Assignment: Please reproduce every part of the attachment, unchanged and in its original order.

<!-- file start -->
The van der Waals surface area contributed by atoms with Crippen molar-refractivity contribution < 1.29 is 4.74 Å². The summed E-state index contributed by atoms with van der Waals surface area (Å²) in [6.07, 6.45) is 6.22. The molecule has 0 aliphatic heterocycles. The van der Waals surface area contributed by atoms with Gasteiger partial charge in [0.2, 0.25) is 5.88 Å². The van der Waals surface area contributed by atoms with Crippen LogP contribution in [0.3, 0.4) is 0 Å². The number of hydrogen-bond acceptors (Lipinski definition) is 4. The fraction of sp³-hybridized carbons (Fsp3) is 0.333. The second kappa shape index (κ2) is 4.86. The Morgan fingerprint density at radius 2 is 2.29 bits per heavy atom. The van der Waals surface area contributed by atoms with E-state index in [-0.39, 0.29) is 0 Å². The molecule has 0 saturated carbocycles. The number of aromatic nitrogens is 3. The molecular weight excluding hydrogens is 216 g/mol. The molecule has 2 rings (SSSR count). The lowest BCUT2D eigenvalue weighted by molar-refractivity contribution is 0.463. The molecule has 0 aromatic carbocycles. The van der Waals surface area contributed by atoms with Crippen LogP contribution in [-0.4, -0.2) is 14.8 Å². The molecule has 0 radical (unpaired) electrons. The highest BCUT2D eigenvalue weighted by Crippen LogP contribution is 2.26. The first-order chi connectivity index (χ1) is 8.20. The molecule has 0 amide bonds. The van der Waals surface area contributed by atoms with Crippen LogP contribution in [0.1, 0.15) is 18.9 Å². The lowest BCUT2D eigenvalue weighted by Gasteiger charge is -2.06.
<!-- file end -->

The van der Waals surface area contributed by atoms with Crippen molar-refractivity contribution < 1.29 is 4.74 Å². The summed E-state index contributed by atoms with van der Waals surface area (Å²) in [6.07, 6.45) is 6.22. The molecule has 0 aliphatic heterocycles. The van der Waals surface area contributed by atoms with Gasteiger partial charge in [0.2, 0.25) is 5.88 Å². The van der Waals surface area contributed by atoms with Crippen LogP contribution in [0.3, 0.4) is 0 Å². The number of hydrogen-bond acceptors (Lipinski definition) is 4. The fraction of sp³-hybridized carbons (Fsp3) is 0.333. The second kappa shape index (κ2) is 4.86. The Morgan fingerprint density at radius 2 is 2.29 bits per heavy atom. The van der Waals surface area contributed by atoms with E-state index in [-0.39, 0.29) is 0 Å². The molecule has 0 saturated carbocycles. The number of aromatic nitrogens is 3. The molecular weight excluding hydrogens is 216 g/mol. The molecule has 2 rings (SSSR count). The lowest BCUT2D eigenvalue weighted by molar-refractivity contribution is 0.463. The molecule has 0 aromatic carbocycles. The van der Waals surface area contributed by atoms with Crippen LogP contribution in [-0.4, -0.2) is 14.8 Å². The molecule has 0 radical (unpaired) electrons. The highest BCUT2D eigenvalue weighted by Crippen LogP contribution is 2.26. The first-order chi connectivity index (χ1) is 8.20. The molecule has 0 amide bonds. The van der Waals surface area contributed by atoms with Crippen LogP contribution in [0.1, 0.15) is 18.9 Å². The lowest BCUT2D eigenvalue weighted by Gasteiger charge is -2.06.